The first place the Andersons look is a Union camp. They are told there are no prisoners there, but Colonel Fairchild (George Kennedy), who also has a sixteen-year-old son, directs them to a possible location, where Confederate prisoners are shipped North via railroad. However, the captain in charge refuses to allow Charlie to look through the cars, as he "has schedules to keep". So Charlie sets up a roadblock, then disarms the Union guards and sends them away. He looks through the boxcars, but Boy is not there, so he mounts his horse to leave. As he looks up, he sees Sam coming through the crowd. Jennie is overjoyed to see her husband. Sam leaves with the Andersons, telling the soldiers to burn the train and go home.
After being taken to a different prisoner of war camp, Boy is befriended by rebel soldier Carter (James Best), who plans to escape and decides to let Boy come along. They and a few other men successfully make it out of the camp and start heading south. Coming onto a Confederate camp, their unit is attacked by the Federals. Carter is killed, and Boy is shot in the leg. A Union soldier almost kills him, but it turns out to be his friend, Gabriel, who instead helps him hide in a bush until after the battle.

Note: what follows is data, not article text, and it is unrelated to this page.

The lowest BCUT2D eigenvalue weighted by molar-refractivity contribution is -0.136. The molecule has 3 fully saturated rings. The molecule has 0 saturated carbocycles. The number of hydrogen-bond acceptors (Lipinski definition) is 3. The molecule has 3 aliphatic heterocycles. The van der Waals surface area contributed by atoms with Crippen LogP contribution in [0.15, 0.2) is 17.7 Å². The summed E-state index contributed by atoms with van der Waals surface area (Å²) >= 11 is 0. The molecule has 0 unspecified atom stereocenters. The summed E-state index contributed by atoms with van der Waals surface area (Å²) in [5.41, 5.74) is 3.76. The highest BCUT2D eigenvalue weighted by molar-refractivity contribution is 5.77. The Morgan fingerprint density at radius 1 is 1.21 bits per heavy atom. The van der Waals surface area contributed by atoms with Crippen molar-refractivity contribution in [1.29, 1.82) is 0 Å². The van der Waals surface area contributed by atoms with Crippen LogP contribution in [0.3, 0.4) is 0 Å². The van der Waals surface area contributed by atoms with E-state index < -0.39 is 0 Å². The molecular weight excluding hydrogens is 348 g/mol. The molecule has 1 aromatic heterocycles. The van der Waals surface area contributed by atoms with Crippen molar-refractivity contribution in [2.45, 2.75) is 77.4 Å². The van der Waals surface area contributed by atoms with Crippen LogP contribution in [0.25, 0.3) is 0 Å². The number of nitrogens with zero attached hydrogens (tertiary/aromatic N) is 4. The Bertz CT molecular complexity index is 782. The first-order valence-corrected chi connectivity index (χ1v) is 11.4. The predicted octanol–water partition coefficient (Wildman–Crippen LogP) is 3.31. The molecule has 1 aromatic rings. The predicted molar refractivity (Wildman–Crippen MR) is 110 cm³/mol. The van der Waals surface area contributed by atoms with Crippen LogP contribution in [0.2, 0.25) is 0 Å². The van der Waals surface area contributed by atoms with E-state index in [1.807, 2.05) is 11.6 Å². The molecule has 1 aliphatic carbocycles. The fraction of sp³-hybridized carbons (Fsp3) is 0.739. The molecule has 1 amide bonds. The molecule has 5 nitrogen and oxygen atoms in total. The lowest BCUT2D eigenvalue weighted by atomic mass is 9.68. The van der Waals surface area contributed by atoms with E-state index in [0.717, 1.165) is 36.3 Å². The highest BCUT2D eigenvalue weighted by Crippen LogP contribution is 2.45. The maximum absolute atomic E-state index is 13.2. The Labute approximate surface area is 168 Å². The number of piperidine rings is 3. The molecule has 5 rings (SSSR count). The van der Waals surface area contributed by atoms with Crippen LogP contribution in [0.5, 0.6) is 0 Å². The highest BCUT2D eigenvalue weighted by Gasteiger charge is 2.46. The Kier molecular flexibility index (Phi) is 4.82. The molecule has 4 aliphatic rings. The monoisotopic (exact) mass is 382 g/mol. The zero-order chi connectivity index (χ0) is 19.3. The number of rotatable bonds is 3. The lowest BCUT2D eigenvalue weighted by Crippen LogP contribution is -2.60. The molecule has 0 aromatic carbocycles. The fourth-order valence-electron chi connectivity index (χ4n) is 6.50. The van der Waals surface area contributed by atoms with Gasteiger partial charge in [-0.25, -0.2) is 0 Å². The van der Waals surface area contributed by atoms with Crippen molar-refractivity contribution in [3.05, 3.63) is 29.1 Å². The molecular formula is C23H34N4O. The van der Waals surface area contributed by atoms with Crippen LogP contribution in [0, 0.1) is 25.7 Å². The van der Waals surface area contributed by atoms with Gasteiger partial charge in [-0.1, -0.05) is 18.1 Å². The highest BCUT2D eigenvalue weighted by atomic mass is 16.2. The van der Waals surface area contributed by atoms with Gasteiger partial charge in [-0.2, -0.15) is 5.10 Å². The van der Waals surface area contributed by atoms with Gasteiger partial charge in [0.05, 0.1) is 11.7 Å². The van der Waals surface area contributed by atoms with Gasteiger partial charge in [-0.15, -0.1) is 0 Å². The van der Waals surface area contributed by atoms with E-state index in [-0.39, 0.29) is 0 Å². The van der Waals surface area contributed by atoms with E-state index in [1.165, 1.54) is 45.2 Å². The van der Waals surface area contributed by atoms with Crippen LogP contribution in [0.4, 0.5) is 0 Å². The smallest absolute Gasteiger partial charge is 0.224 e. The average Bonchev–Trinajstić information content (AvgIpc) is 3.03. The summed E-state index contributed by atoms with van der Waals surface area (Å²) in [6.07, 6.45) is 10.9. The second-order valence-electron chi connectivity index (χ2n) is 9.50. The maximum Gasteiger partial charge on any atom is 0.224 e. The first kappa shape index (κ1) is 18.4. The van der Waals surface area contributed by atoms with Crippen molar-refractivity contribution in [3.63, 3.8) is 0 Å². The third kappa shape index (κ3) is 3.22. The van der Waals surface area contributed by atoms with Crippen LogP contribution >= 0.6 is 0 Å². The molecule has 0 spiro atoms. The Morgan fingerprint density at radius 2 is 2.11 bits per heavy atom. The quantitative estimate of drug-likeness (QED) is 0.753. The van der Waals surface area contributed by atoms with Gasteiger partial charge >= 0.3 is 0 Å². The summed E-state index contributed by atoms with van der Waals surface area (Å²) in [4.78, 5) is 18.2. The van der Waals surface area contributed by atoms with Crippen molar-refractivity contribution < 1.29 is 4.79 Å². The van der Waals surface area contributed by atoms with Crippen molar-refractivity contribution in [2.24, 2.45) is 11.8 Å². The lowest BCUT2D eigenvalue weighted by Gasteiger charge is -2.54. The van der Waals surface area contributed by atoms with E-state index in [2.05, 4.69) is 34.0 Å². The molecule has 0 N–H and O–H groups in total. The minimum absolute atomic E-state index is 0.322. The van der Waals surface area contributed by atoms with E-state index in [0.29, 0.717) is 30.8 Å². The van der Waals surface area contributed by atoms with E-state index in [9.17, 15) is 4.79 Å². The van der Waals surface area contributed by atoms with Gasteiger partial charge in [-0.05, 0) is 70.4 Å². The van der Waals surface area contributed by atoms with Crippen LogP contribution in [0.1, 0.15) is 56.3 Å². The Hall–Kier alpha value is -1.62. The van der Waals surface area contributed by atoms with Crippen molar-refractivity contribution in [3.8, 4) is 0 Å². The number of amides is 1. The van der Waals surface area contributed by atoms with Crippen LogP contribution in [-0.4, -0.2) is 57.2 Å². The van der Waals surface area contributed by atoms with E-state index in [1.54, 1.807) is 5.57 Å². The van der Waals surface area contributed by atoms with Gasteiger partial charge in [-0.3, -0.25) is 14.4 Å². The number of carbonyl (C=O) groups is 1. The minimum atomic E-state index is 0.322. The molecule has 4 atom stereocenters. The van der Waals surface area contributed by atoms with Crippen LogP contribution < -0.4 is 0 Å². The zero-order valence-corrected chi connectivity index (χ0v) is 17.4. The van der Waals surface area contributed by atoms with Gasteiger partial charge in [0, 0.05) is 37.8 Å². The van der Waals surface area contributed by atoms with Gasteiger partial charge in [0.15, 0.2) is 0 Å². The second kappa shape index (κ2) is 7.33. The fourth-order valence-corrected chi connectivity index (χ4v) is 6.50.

Back at the farm, scavengers raid the place, killing James and it's suggested that Ann was raped before she was killed too. On their way home, the Andersons run across a Confederate unit guarding the road. A young sentry, startled by the sound of horses, takes a shot at Jacob, killing him instantly. Charlie starts to strangle the sentry, but stops to ask him his age. The sentry replies, "Sixteen, sir." Charlie, remembering that his youngest son is sixteen, emotionally tells the sentry that he wants him to live and be an old man and have many sons. He wants him to know what it feels like to lose one of them.
When the Andersons return home, the doctor tells them what happened to James and Ann. Their child Martha is still alive, with the black woman acting as her nanny, and Charlie takes her in his arms. Next day at the breakfast table, Charlie begins his standard prayer, but is so heartbroken that he can't finish it. He goes out to the family graveyard to see his wife's grave. He sees the graves of James, Jacob and Ann alongside hers, and he hears church bells ringing in the distance.
At the farmhouse, he demands to know why no one told him it was Sunday. The whole family gets dressed and ready for church, arriving as the singing begins. As the congregation completes the first song, the pastor (Denver Pyle) starts to announce the next hymn. Boy stumbles through the back door on a crutch. The whole congregation looks, and Charlie Anderson turns to see what is happening. His face lights up, and he helps his son to the pew. Everyone joyously sings in unison as the story ends.